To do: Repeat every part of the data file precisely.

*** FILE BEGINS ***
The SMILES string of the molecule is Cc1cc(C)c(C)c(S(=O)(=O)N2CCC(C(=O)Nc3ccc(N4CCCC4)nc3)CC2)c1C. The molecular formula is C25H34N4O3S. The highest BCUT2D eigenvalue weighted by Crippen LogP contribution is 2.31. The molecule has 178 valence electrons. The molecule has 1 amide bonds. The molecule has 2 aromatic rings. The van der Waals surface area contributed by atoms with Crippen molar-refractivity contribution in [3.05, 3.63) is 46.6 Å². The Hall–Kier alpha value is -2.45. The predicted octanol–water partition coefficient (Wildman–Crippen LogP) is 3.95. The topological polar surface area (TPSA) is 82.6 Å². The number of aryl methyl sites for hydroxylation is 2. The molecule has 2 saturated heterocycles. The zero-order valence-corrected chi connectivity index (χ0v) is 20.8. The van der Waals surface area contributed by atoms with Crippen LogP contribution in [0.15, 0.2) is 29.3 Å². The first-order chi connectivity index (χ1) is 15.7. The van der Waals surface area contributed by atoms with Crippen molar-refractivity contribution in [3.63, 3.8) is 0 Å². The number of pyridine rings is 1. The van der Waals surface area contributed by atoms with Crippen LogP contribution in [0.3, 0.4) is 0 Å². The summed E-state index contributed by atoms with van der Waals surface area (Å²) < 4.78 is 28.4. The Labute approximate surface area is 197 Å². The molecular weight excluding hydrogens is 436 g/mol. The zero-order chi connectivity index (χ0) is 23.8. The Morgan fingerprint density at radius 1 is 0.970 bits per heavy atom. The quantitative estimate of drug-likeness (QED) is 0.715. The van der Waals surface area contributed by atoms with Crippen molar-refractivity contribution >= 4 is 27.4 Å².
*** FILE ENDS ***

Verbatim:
The SMILES string of the molecule is Cc1cc(C)c(C)c(S(=O)(=O)N2CCC(C(=O)Nc3ccc(N4CCCC4)nc3)CC2)c1C. The molecular formula is C25H34N4O3S. The highest BCUT2D eigenvalue weighted by Crippen LogP contribution is 2.31. The molecule has 178 valence electrons. The molecule has 1 amide bonds. The molecule has 2 aromatic rings. The van der Waals surface area contributed by atoms with Crippen molar-refractivity contribution in [3.05, 3.63) is 46.6 Å². The Hall–Kier alpha value is -2.45. The predicted octanol–water partition coefficient (Wildman–Crippen LogP) is 3.95. The topological polar surface area (TPSA) is 82.6 Å². The number of aryl methyl sites for hydroxylation is 2. The molecule has 2 saturated heterocycles. The zero-order valence-corrected chi connectivity index (χ0v) is 20.8. The van der Waals surface area contributed by atoms with Crippen LogP contribution in [0.15, 0.2) is 29.3 Å². The first-order chi connectivity index (χ1) is 15.7. The van der Waals surface area contributed by atoms with Crippen molar-refractivity contribution in [3.63, 3.8) is 0 Å². The number of pyridine rings is 1. The van der Waals surface area contributed by atoms with Crippen LogP contribution in [0.3, 0.4) is 0 Å². The summed E-state index contributed by atoms with van der Waals surface area (Å²) < 4.78 is 28.4. The Labute approximate surface area is 197 Å². The molecular weight excluding hydrogens is 436 g/mol. The zero-order chi connectivity index (χ0) is 23.8. The Morgan fingerprint density at radius 1 is 0.970 bits per heavy atom. The quantitative estimate of drug-likeness (QED) is 0.715. The van der Waals surface area contributed by atoms with Crippen molar-refractivity contribution >= 4 is 27.4 Å².